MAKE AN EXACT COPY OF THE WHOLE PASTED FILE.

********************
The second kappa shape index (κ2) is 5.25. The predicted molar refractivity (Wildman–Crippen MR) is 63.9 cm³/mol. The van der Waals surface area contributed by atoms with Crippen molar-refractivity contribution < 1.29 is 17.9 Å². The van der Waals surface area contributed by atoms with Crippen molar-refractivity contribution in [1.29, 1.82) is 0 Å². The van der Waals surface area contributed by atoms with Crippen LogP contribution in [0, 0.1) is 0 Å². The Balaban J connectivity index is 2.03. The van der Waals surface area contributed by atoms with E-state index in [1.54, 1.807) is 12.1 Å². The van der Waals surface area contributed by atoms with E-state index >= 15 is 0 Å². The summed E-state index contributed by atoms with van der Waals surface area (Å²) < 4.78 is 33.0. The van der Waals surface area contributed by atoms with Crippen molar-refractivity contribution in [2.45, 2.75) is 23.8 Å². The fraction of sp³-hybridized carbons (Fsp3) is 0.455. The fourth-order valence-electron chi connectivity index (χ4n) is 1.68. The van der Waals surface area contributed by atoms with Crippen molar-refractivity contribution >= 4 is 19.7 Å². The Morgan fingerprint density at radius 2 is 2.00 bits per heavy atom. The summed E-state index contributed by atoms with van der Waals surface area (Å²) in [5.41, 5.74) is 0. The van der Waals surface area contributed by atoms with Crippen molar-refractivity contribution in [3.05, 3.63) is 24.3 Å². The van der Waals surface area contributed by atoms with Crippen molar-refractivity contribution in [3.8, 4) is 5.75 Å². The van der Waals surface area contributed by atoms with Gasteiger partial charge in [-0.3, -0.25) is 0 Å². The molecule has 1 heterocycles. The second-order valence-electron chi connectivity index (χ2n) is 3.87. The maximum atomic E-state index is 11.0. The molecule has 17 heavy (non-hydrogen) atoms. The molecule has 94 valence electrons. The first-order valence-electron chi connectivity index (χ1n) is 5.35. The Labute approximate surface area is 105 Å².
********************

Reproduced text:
The second kappa shape index (κ2) is 5.25. The predicted molar refractivity (Wildman–Crippen MR) is 63.9 cm³/mol. The van der Waals surface area contributed by atoms with Crippen molar-refractivity contribution < 1.29 is 17.9 Å². The van der Waals surface area contributed by atoms with Crippen molar-refractivity contribution in [1.29, 1.82) is 0 Å². The van der Waals surface area contributed by atoms with Crippen LogP contribution in [0, 0.1) is 0 Å². The Balaban J connectivity index is 2.03. The van der Waals surface area contributed by atoms with E-state index in [1.54, 1.807) is 12.1 Å². The van der Waals surface area contributed by atoms with E-state index >= 15 is 0 Å². The summed E-state index contributed by atoms with van der Waals surface area (Å²) < 4.78 is 33.0. The van der Waals surface area contributed by atoms with Crippen molar-refractivity contribution in [2.45, 2.75) is 23.8 Å². The fraction of sp³-hybridized carbons (Fsp3) is 0.455. The fourth-order valence-electron chi connectivity index (χ4n) is 1.68. The van der Waals surface area contributed by atoms with Crippen molar-refractivity contribution >= 4 is 19.7 Å². The Morgan fingerprint density at radius 2 is 2.00 bits per heavy atom. The summed E-state index contributed by atoms with van der Waals surface area (Å²) in [5.41, 5.74) is 0. The van der Waals surface area contributed by atoms with Crippen molar-refractivity contribution in [3.05, 3.63) is 24.3 Å². The van der Waals surface area contributed by atoms with Crippen molar-refractivity contribution in [3.8, 4) is 5.75 Å². The van der Waals surface area contributed by atoms with Gasteiger partial charge in [-0.3, -0.25) is 0 Å². The molecule has 1 heterocycles. The second-order valence-electron chi connectivity index (χ2n) is 3.87. The maximum atomic E-state index is 11.0. The molecule has 17 heavy (non-hydrogen) atoms. The molecule has 94 valence electrons. The first-order valence-electron chi connectivity index (χ1n) is 5.35. The Labute approximate surface area is 105 Å².